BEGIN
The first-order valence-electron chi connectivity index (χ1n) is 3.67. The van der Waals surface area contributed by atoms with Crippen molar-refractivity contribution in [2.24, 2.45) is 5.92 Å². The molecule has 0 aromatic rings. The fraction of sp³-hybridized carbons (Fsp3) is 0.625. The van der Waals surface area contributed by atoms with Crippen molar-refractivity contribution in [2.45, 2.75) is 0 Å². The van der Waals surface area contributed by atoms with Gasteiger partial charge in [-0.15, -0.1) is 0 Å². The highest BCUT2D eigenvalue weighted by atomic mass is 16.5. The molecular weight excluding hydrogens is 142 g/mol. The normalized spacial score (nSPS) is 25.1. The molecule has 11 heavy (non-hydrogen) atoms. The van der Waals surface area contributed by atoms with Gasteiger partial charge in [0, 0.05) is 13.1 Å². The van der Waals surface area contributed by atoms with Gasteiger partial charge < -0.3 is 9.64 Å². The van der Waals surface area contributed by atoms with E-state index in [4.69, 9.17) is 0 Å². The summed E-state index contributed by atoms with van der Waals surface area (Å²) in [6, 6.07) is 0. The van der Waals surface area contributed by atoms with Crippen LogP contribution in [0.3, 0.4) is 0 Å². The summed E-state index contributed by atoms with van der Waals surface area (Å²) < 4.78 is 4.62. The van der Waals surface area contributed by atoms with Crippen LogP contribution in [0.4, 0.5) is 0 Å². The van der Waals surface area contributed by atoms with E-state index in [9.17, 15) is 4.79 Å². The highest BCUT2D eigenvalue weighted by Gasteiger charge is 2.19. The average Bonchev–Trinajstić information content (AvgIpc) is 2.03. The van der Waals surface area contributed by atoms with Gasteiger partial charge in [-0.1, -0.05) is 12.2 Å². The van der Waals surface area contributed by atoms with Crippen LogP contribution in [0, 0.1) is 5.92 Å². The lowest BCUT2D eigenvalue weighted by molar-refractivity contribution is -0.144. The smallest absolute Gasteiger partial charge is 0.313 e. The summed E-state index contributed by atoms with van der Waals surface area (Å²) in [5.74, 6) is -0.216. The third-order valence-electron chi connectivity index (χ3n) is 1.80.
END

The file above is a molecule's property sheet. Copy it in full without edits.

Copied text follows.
The first-order valence-electron chi connectivity index (χ1n) is 3.67. The van der Waals surface area contributed by atoms with Crippen molar-refractivity contribution in [2.24, 2.45) is 5.92 Å². The molecule has 0 aromatic rings. The fraction of sp³-hybridized carbons (Fsp3) is 0.625. The van der Waals surface area contributed by atoms with Crippen molar-refractivity contribution in [2.45, 2.75) is 0 Å². The van der Waals surface area contributed by atoms with Gasteiger partial charge in [-0.15, -0.1) is 0 Å². The highest BCUT2D eigenvalue weighted by atomic mass is 16.5. The molecular weight excluding hydrogens is 142 g/mol. The normalized spacial score (nSPS) is 25.1. The molecule has 11 heavy (non-hydrogen) atoms. The van der Waals surface area contributed by atoms with Gasteiger partial charge in [0, 0.05) is 13.1 Å². The van der Waals surface area contributed by atoms with Gasteiger partial charge < -0.3 is 9.64 Å². The van der Waals surface area contributed by atoms with E-state index in [4.69, 9.17) is 0 Å². The summed E-state index contributed by atoms with van der Waals surface area (Å²) in [6, 6.07) is 0. The van der Waals surface area contributed by atoms with Crippen LogP contribution in [0.3, 0.4) is 0 Å². The summed E-state index contributed by atoms with van der Waals surface area (Å²) < 4.78 is 4.62. The van der Waals surface area contributed by atoms with Crippen LogP contribution in [0.4, 0.5) is 0 Å². The van der Waals surface area contributed by atoms with E-state index in [9.17, 15) is 4.79 Å². The highest BCUT2D eigenvalue weighted by Gasteiger charge is 2.19. The average Bonchev–Trinajstić information content (AvgIpc) is 2.03. The van der Waals surface area contributed by atoms with Gasteiger partial charge in [-0.1, -0.05) is 12.2 Å². The van der Waals surface area contributed by atoms with Crippen LogP contribution in [0, 0.1) is 5.92 Å². The lowest BCUT2D eigenvalue weighted by molar-refractivity contribution is -0.144. The smallest absolute Gasteiger partial charge is 0.313 e. The summed E-state index contributed by atoms with van der Waals surface area (Å²) in [5.74, 6) is -0.216. The third-order valence-electron chi connectivity index (χ3n) is 1.80.